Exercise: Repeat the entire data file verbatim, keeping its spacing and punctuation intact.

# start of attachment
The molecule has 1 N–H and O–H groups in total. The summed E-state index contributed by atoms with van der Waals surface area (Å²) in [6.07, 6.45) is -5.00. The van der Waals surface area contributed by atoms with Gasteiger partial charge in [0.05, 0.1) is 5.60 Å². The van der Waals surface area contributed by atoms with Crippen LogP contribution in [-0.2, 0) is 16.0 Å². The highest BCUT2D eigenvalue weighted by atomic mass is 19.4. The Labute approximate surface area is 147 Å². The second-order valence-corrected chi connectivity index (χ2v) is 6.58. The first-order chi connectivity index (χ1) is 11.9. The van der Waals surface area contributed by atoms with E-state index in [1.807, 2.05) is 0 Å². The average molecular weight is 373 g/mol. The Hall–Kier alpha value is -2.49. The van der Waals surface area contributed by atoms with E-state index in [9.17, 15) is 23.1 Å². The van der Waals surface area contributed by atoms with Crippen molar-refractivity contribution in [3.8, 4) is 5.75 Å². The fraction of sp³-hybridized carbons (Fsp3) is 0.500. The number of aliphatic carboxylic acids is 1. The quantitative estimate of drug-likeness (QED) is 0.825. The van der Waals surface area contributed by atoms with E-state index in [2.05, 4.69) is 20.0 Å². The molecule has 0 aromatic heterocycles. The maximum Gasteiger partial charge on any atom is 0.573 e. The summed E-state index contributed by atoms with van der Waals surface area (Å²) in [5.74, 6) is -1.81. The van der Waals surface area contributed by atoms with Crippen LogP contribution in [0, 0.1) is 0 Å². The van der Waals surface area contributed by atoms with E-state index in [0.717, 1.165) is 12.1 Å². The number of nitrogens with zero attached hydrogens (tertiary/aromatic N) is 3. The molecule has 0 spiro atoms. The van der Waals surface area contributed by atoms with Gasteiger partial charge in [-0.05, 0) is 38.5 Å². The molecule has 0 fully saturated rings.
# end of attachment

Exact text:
The molecule has 1 N–H and O–H groups in total. The summed E-state index contributed by atoms with van der Waals surface area (Å²) in [6.07, 6.45) is -5.00. The van der Waals surface area contributed by atoms with Gasteiger partial charge in [0.05, 0.1) is 5.60 Å². The van der Waals surface area contributed by atoms with Crippen LogP contribution in [-0.2, 0) is 16.0 Å². The highest BCUT2D eigenvalue weighted by atomic mass is 19.4. The Labute approximate surface area is 147 Å². The second-order valence-corrected chi connectivity index (χ2v) is 6.58. The first-order chi connectivity index (χ1) is 11.9. The van der Waals surface area contributed by atoms with E-state index in [1.807, 2.05) is 0 Å². The average molecular weight is 373 g/mol. The Hall–Kier alpha value is -2.49. The van der Waals surface area contributed by atoms with E-state index in [9.17, 15) is 23.1 Å². The van der Waals surface area contributed by atoms with Crippen molar-refractivity contribution in [3.8, 4) is 5.75 Å². The fraction of sp³-hybridized carbons (Fsp3) is 0.500. The number of aliphatic carboxylic acids is 1. The quantitative estimate of drug-likeness (QED) is 0.825. The van der Waals surface area contributed by atoms with E-state index in [2.05, 4.69) is 20.0 Å². The molecule has 0 aromatic heterocycles. The maximum Gasteiger partial charge on any atom is 0.573 e. The summed E-state index contributed by atoms with van der Waals surface area (Å²) in [5.74, 6) is -1.81. The van der Waals surface area contributed by atoms with Crippen LogP contribution in [0, 0.1) is 0 Å². The van der Waals surface area contributed by atoms with E-state index in [0.717, 1.165) is 12.1 Å². The number of nitrogens with zero attached hydrogens (tertiary/aromatic N) is 3. The molecule has 0 spiro atoms. The van der Waals surface area contributed by atoms with Gasteiger partial charge in [-0.05, 0) is 38.5 Å². The molecule has 0 fully saturated rings.